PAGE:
In Williams v. Johnson, 30 Md. 507, the Court say: "It is a sound rule of construction founded in the wisdom of the common law that whenever a statute is susceptible, without doing violence to its express terms of being understood either prospectively or retrospectively Courts of Justice invariably adopt the former construction. A statute ought not to have a retroactive operation unless its words are so clear, strong and imperative that no other meaning can be annexed to them, or unless the intention of the Legislature could not be otherwise satisfied; and especially ought this rule to be adhered to where such a construction would alter the pre-existing situation of the parties or would affect or interfere with their antecedent rights." The only reason urged by the appellants for ascribing to the Legislature an intention to give retroactive force to the Act now under consideration is that by its own terms it was not to go into operation until January 1st, 1899, about nine months after the date of its passage. This delay in making the law operative they contend was intended to afford to husbands and wives who did not wish their property rights to be affected by it an opportunity to remove the wife's real estate from its operation by suitable conveyances. That circumstance does not seem to us to afford sufficient ground for ascribing to the Legislature an intention to disturb the property rights of husbands and wives already existing at the passage of the Act.
Even if the Legislature intended, when making radical changes in some of the incidents of the marital relation by the Act of 1898, to affect the property rights of persons already married it was beyond their power to divest or impair in that manner any vested rights of property acquired under previously existing laws. Remington v. Metro. Savings Bank, 76 Md. 548; Rock Hill College v. Jones, Admr., 47 Md. 17-18; Bramble v. Twilley, 41 Md. 442; Wilderman v. Mayor, 8 Md. 556.
Assuming that the interest acquired by Mr. Whiteley in his wife's real estate at the time of his marriage in 1881, which under the Code of 1860 was a mere expectancy and not a vested estate, was subject so far as he was concerned to legislative control and might have been modified or diminished by subsequent legislation, it does not at all follow that the Legislature had the power to increase or enlarge that interest if by so doing the wife's vested interest in her own estate would be correspondingly diminished. Mrs. Whiteley acquired her estate in her property by devise and not as an incident of her marital status or relation and she is entitled to the full benefit and protection of the proposition so strongly supported by the cases last cited. This Court has already held that even the husband's estate by the curtesy in his wife's realty, when it had become fixed by the birth of a child alive, was not impaired or affected by subsequent legislation regulating marital property rights although his curtesy was founded on and grew out of his marital relation. Porter v. Bowers, 55 Md. 215; Rice v. Hoffmon, 35 Md. 344; Hoffman v. Rice, 38 Md. 285. The principle there asserted supplies with equal force to the estate of the wife in her realty which had become vested prior to the Act of 1898.
It is undoubtedly true that prior to January 1st, 1899, the date at which the Act of 1898 went into effect, Mrs. Whiteley held her real estate by a fixed and vested title subject merely to the expectant or inchoate life interest therein, conferred on her husband by the Code of 1860, which would have become consummate only in case she died intestate and he survived her. That interest of her husband was not a vested one nor was it liable to be levied on by his judgment creditors. Now if the Act of 1898 operates upon her case in the manner contended for by the appellants it enlarges the inchoate interest in her real estate to which her husband became entitled by virtue of his marriage to her in 1881 to a present and vested life estate in an undivided one-third of all of her holdings. Such an interest in her real estate, if he possesses it, is liable to be levied on by his judgment creditors and all of her realty would therefore be subject to a lien in their favor to the extent of his interest. She could not emancipate her property from that lien or alienate any of it by any of the methods by which she is authorized to dispose of her estate without satisfying the holders of the lien or procuring their consent or concurrence, although they are complete strangers to her and she is under no financial obligation to them. It cannot in our judgment be said that an operation of the Act producing such results would not interfere with or impair the vested rights of property acquired by Mrs. Whiteley in her real estate prior to the date of its passage.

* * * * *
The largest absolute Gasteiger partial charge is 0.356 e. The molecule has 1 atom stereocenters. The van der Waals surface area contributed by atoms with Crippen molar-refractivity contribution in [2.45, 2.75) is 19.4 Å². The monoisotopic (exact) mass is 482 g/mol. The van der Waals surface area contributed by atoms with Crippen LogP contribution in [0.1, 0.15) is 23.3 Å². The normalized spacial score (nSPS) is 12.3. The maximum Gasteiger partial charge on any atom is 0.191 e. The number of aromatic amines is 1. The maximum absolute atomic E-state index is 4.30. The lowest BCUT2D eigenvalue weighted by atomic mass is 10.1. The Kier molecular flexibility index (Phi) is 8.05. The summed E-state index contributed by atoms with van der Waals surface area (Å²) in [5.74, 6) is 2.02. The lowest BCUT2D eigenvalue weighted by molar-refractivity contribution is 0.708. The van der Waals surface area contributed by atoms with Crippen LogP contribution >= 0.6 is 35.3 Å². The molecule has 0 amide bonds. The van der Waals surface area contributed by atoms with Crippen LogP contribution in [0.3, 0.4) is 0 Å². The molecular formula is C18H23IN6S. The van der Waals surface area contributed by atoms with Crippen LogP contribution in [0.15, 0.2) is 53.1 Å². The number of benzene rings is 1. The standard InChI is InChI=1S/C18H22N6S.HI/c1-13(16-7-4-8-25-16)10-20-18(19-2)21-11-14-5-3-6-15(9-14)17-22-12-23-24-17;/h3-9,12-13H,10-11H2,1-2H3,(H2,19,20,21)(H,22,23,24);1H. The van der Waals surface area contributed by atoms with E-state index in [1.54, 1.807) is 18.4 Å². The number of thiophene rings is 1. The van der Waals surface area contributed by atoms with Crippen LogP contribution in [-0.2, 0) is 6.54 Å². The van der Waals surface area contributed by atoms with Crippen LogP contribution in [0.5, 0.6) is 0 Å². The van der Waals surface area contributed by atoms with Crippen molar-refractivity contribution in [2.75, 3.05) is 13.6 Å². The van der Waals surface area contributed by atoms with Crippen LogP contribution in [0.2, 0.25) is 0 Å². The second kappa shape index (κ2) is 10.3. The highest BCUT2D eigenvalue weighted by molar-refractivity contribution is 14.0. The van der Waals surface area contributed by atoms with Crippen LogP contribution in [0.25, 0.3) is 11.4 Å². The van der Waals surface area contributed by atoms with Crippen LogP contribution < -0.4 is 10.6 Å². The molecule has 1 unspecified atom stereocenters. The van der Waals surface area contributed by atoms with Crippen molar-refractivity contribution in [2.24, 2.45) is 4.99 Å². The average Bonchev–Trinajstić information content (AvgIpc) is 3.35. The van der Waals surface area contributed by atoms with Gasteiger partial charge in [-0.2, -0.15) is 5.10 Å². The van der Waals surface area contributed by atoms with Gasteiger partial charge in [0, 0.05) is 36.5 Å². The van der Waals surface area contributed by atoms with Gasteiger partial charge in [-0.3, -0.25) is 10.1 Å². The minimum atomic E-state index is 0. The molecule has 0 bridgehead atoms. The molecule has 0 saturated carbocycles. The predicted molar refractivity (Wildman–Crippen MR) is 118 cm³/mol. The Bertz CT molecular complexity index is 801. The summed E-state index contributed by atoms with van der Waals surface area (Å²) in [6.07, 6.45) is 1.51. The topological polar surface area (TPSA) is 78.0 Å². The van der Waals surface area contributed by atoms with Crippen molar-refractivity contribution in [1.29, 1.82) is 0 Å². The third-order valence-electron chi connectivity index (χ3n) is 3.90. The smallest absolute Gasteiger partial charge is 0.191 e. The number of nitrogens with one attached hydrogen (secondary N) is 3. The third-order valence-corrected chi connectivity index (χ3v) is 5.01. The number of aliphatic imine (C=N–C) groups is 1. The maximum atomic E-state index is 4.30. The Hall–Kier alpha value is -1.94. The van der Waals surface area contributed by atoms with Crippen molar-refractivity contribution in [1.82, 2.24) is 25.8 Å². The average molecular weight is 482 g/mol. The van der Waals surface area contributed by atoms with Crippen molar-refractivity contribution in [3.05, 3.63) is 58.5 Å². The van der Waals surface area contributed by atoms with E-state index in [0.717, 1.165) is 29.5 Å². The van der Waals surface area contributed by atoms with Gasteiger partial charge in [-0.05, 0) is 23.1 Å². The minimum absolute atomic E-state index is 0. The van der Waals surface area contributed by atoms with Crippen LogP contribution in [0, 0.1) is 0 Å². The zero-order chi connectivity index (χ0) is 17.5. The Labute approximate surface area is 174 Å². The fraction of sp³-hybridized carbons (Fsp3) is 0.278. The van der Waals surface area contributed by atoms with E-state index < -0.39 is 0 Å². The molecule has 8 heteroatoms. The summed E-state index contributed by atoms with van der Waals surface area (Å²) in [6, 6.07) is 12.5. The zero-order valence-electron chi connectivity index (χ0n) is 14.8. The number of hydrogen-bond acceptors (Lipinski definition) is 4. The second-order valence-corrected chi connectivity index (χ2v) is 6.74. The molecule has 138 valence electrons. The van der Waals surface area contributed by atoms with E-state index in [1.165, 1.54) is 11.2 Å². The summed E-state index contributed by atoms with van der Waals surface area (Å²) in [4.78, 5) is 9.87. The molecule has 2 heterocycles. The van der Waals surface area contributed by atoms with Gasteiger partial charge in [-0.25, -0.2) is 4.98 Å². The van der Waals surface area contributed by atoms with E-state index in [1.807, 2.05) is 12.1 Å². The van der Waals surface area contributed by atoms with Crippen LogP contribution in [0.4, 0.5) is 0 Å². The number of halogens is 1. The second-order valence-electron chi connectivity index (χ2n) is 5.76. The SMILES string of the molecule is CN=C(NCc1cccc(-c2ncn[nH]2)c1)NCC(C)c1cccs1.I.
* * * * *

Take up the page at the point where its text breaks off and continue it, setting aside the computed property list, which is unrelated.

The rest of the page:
In Rock Hill College v. Jones, supra, our predecessors said: "Rights that pass and become vested under the existing law of the land are supposed to be beyond the control of the State through its Legislature. The mere change of the law does not divest or impair the rights of property acquired before the change, even though the Legislature may intend the new law so to operate. A law says Puffendorff can be repealed by the law giver, but the rights which have been acquired under it while it was in force do not thereby cease. It would be an act of absolute injustice to abolish with a law all of the effects which it had produced." * * "This principle is of the utmost importance and no Court in the country has been more emphatic than this in giving sanction to it and denying validity to legislation which sought by retroactive operation to divest rights of property which had become vested before such legislation occurred."
Being of the opinion that it was beyond the power of the Legislature by the mere passage of the Act now under consideration to transfer to and vest in Mr. Whiteley or any other person an estate, however small, in Mrs. Whiteley's real property without her consent and without any consideration other than an already existing marriage, we must hold that Mr. Whiteley has no estate in that property upon which the appellants acquired a lien under their judgments. The order appealed from must therefore be affirmed.
As we are not now dealing with a husband's interest in real estate acquired by his wife after January 1st, 1899, nothing which we have said has any relation to such an estate.
Order affirmed with costs.
(Decided January 15th, 1904.)